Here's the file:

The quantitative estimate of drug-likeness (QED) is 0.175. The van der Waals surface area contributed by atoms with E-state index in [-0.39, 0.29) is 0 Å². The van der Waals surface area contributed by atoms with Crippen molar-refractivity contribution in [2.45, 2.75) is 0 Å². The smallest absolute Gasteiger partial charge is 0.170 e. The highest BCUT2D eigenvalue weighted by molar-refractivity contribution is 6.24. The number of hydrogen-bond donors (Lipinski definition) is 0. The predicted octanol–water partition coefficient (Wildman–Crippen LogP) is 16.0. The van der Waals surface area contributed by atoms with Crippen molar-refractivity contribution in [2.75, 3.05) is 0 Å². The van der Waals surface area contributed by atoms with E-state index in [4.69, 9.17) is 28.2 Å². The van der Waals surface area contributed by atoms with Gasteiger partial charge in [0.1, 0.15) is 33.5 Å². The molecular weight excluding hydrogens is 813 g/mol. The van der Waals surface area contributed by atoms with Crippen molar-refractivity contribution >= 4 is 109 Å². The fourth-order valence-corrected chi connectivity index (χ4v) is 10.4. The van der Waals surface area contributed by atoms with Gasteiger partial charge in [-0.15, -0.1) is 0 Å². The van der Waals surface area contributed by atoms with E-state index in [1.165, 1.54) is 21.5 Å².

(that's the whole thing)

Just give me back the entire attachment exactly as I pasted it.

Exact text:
The quantitative estimate of drug-likeness (QED) is 0.175. The van der Waals surface area contributed by atoms with E-state index in [-0.39, 0.29) is 0 Å². The van der Waals surface area contributed by atoms with Crippen molar-refractivity contribution in [2.45, 2.75) is 0 Å². The smallest absolute Gasteiger partial charge is 0.170 e. The highest BCUT2D eigenvalue weighted by molar-refractivity contribution is 6.24. The number of hydrogen-bond donors (Lipinski definition) is 0. The predicted octanol–water partition coefficient (Wildman–Crippen LogP) is 16.0. The van der Waals surface area contributed by atoms with Crippen molar-refractivity contribution in [2.75, 3.05) is 0 Å². The van der Waals surface area contributed by atoms with E-state index in [4.69, 9.17) is 28.2 Å². The van der Waals surface area contributed by atoms with Gasteiger partial charge in [0.1, 0.15) is 33.5 Å². The molecular weight excluding hydrogens is 813 g/mol. The van der Waals surface area contributed by atoms with Crippen molar-refractivity contribution >= 4 is 109 Å². The fourth-order valence-corrected chi connectivity index (χ4v) is 10.4. The van der Waals surface area contributed by atoms with Gasteiger partial charge in [-0.15, -0.1) is 0 Å². The van der Waals surface area contributed by atoms with E-state index in [1.165, 1.54) is 21.5 Å².